Rep. Nydia Velázquez (D-NY), head of the Congressional Hispanic Caucus, said in response to Judge Sotomayor’s nomination yesterday that Republicans need to be “very cautious and careful” about criticizing her as it could damage their “standing with Hispanics.” Former Bush adviser Mark McKinnon remarked, “If Republicans make a big deal of opposing Sotomayor, we will be hurling ourselves off a cliff.”
Gov. Arnold Schwarzenegger (R-CA) said yesterday that he would carry out the Supreme Court’s ruling upholding Prop. 8 but that he also believes in same-sex marriage. “I think he was hoping it would go the other way,” said spokesman Aaron McLear. The governor added: “While I believe that one day either the people or courts will recognize gay marriage, as governor of California I will uphold the decision.”
Army Chief of Staff Gen. George Casey said yesterday that the “Pentagon is prepared to leave fighting forces in Iraq for as long as a decade despite an agreement between the United States and Iraq that would bring all American troops home by 2012.” “He said his planning envisions combat troops in Iraq and Afghanistan for a decade as part of a U.S. commitment to fighting extremism in the Middle East.”
Conservative groups are set to launch ad campaigns attacking the Democrats’ proposed health-care reform plan. Americans for Prosperity Foundation’s TV ads will negatively liken the Democrats’ plan “to Canada’s publicly administered system” while Conservatives for Patients’ Rights plans to air 30-minute segments featuring doctors and patients from the UK and Canada “detailing what they describe as failings in their health-care systems.”
“Consumer confidence soared to the highest level in eight months in May, trouncing analysts’ estimates, as Americans grew optimistic that the job market and business conditions will improve before year’s end.” Though consumer confidence is still weak by historical standards, Lynn Franco of the Consumer Research Center says that Americans now think “the worst is now behind us.”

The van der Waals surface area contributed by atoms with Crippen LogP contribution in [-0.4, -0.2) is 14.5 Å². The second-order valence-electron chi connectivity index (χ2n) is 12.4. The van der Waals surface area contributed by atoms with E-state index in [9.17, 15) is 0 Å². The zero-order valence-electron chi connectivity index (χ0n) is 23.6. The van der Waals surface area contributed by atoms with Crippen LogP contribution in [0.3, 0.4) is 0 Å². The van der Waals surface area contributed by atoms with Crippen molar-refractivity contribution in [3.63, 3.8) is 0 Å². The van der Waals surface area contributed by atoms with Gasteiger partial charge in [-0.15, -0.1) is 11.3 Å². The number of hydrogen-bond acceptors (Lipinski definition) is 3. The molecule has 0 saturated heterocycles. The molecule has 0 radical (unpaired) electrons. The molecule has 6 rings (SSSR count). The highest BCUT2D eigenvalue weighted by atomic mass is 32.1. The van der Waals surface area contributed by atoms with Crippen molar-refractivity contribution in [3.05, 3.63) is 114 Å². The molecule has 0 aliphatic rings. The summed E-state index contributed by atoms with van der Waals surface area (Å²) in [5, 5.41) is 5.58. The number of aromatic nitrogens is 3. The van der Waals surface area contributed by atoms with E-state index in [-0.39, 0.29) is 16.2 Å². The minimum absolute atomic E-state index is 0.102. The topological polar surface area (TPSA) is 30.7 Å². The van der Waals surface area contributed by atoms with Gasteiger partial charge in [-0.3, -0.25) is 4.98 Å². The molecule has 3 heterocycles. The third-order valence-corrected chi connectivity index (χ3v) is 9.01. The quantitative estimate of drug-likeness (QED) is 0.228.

Economist Nouriel Roubini warned today that we “are not yet at the bottom of the U.S. and the global recession.” “A more sober analysis suggests we’re closer to the bottom; there is light at the end of the tunnel, but it’s going to take a while longer, and the recovery is going to be weaker than otherwise expected,” he added during a speech at the Seoul Digital Forum.
Sen. Roland Burris (D-IL) “can be heard on an FBI audio recording promising to make a campaign contribution to then-Illinois Gov. Rod Blagojevich at the same time he was pressing the governor for a Senate appointment.” Talking to the governor’s brother, Burris promises to help fundraise for Blagojevich, adding, “And tell Rod to keep me in mind for that seat, would ya?”
Former New York police commissioner Bernard Kerik was indicted yesterday “on charges of making false statements to White House officials vetting him” to be the secretary of Homeland Security in 2004. Kerik, who was recommended for the job by Rudy Giuliani, allegedly “received and concealed benefits of about $255,000 in renovations to his home from contractors seeking to do business” with NYC.
In a move aimed at integrating the White House national security apparatus, President Obama announced that “will merge the staffs of the Homeland Security Council and the National Security Council to speed up and unify security policymaking inside the White House.” “The combined national security staff, about 240 people, will report to national security adviser James L. Jones.”
And finally: Former Arkansas Gov. Mike Huckabee (R) came out swinging yesterday against President Obama’s Supreme Court nominee, Sonia Sotomayor. He said that she “comes from the far left and will likely leave us with something akin to the ‘Extreme Court’ that could mark a major shift.” The only problem? His attack was directed at “Maria Sotomayor.” Politico’s Ben Smith notes that the error was quickly corrected on Huckabee’s website.
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